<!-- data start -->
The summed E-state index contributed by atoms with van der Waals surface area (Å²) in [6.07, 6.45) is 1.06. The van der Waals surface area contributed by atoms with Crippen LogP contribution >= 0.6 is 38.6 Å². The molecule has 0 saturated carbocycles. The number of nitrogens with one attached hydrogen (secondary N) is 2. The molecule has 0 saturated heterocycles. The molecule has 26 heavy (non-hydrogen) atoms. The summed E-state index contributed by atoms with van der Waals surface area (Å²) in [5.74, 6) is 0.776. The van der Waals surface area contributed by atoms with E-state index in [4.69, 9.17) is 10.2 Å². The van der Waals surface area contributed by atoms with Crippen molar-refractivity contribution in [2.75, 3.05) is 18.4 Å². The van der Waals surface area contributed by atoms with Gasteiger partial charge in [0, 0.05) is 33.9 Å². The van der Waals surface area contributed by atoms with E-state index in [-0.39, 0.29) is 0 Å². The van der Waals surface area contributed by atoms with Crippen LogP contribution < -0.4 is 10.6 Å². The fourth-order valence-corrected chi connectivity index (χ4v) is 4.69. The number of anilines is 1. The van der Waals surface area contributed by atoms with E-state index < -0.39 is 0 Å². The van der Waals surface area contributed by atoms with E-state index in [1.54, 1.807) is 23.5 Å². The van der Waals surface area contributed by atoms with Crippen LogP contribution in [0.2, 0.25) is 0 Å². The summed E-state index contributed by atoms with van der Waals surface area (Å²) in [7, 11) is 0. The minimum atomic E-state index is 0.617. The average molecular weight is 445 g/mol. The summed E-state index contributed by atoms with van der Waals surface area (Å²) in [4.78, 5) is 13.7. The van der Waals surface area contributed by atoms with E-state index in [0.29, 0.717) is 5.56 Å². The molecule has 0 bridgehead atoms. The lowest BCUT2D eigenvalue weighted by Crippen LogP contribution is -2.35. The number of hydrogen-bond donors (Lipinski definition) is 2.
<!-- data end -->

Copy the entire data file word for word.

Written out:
The summed E-state index contributed by atoms with van der Waals surface area (Å²) in [6.07, 6.45) is 1.06. The van der Waals surface area contributed by atoms with Crippen LogP contribution >= 0.6 is 38.6 Å². The molecule has 0 saturated carbocycles. The number of nitrogens with one attached hydrogen (secondary N) is 2. The molecule has 0 saturated heterocycles. The molecule has 26 heavy (non-hydrogen) atoms. The summed E-state index contributed by atoms with van der Waals surface area (Å²) in [5.74, 6) is 0.776. The van der Waals surface area contributed by atoms with E-state index in [4.69, 9.17) is 10.2 Å². The van der Waals surface area contributed by atoms with Crippen molar-refractivity contribution in [2.75, 3.05) is 18.4 Å². The van der Waals surface area contributed by atoms with Gasteiger partial charge in [0, 0.05) is 33.9 Å². The van der Waals surface area contributed by atoms with E-state index in [-0.39, 0.29) is 0 Å². The van der Waals surface area contributed by atoms with Crippen LogP contribution < -0.4 is 10.6 Å². The fourth-order valence-corrected chi connectivity index (χ4v) is 4.69. The number of anilines is 1. The van der Waals surface area contributed by atoms with E-state index < -0.39 is 0 Å². The van der Waals surface area contributed by atoms with E-state index in [1.54, 1.807) is 23.5 Å². The van der Waals surface area contributed by atoms with Crippen LogP contribution in [0.2, 0.25) is 0 Å². The summed E-state index contributed by atoms with van der Waals surface area (Å²) in [7, 11) is 0. The minimum atomic E-state index is 0.617. The average molecular weight is 445 g/mol. The summed E-state index contributed by atoms with van der Waals surface area (Å²) in [4.78, 5) is 13.7. The van der Waals surface area contributed by atoms with E-state index in [0.29, 0.717) is 5.56 Å². The molecule has 0 bridgehead atoms. The lowest BCUT2D eigenvalue weighted by Crippen LogP contribution is -2.35. The number of hydrogen-bond donors (Lipinski definition) is 2.